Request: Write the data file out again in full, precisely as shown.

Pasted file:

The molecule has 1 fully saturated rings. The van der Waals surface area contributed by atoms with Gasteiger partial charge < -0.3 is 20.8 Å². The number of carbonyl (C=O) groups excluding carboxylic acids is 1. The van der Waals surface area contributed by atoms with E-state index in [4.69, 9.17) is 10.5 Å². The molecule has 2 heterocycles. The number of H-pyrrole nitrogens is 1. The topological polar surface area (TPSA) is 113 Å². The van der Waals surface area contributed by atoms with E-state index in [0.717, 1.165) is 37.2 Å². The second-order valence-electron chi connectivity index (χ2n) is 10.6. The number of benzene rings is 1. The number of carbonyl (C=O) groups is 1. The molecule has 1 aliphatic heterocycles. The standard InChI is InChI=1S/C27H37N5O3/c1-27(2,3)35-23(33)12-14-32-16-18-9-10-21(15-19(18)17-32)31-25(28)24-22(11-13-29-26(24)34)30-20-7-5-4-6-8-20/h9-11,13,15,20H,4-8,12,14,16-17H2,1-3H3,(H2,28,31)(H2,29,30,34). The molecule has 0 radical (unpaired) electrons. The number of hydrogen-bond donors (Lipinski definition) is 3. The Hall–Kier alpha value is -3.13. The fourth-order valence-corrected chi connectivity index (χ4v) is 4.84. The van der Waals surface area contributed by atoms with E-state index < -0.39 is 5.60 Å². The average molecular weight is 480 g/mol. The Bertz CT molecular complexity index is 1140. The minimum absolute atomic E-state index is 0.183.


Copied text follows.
The molecule has 1 fully saturated rings. The van der Waals surface area contributed by atoms with Gasteiger partial charge < -0.3 is 20.8 Å². The number of carbonyl (C=O) groups excluding carboxylic acids is 1. The van der Waals surface area contributed by atoms with E-state index in [4.69, 9.17) is 10.5 Å². The molecule has 2 heterocycles. The number of H-pyrrole nitrogens is 1. The topological polar surface area (TPSA) is 113 Å². The van der Waals surface area contributed by atoms with E-state index in [0.717, 1.165) is 37.2 Å². The second-order valence-electron chi connectivity index (χ2n) is 10.6. The number of benzene rings is 1. The number of carbonyl (C=O) groups is 1. The molecule has 1 aliphatic heterocycles. The standard InChI is InChI=1S/C27H37N5O3/c1-27(2,3)35-23(33)12-14-32-16-18-9-10-21(15-19(18)17-32)31-25(28)24-22(11-13-29-26(24)34)30-20-7-5-4-6-8-20/h9-11,13,15,20H,4-8,12,14,16-17H2,1-3H3,(H2,28,31)(H2,29,30,34). The molecule has 0 radical (unpaired) electrons. The number of hydrogen-bond donors (Lipinski definition) is 3. The Hall–Kier alpha value is -3.13. The fourth-order valence-corrected chi connectivity index (χ4v) is 4.84. The van der Waals surface area contributed by atoms with E-state index < -0.39 is 5.60 Å². The average molecular weight is 480 g/mol. The Bertz CT molecular complexity index is 1140. The minimum absolute atomic E-state index is 0.183.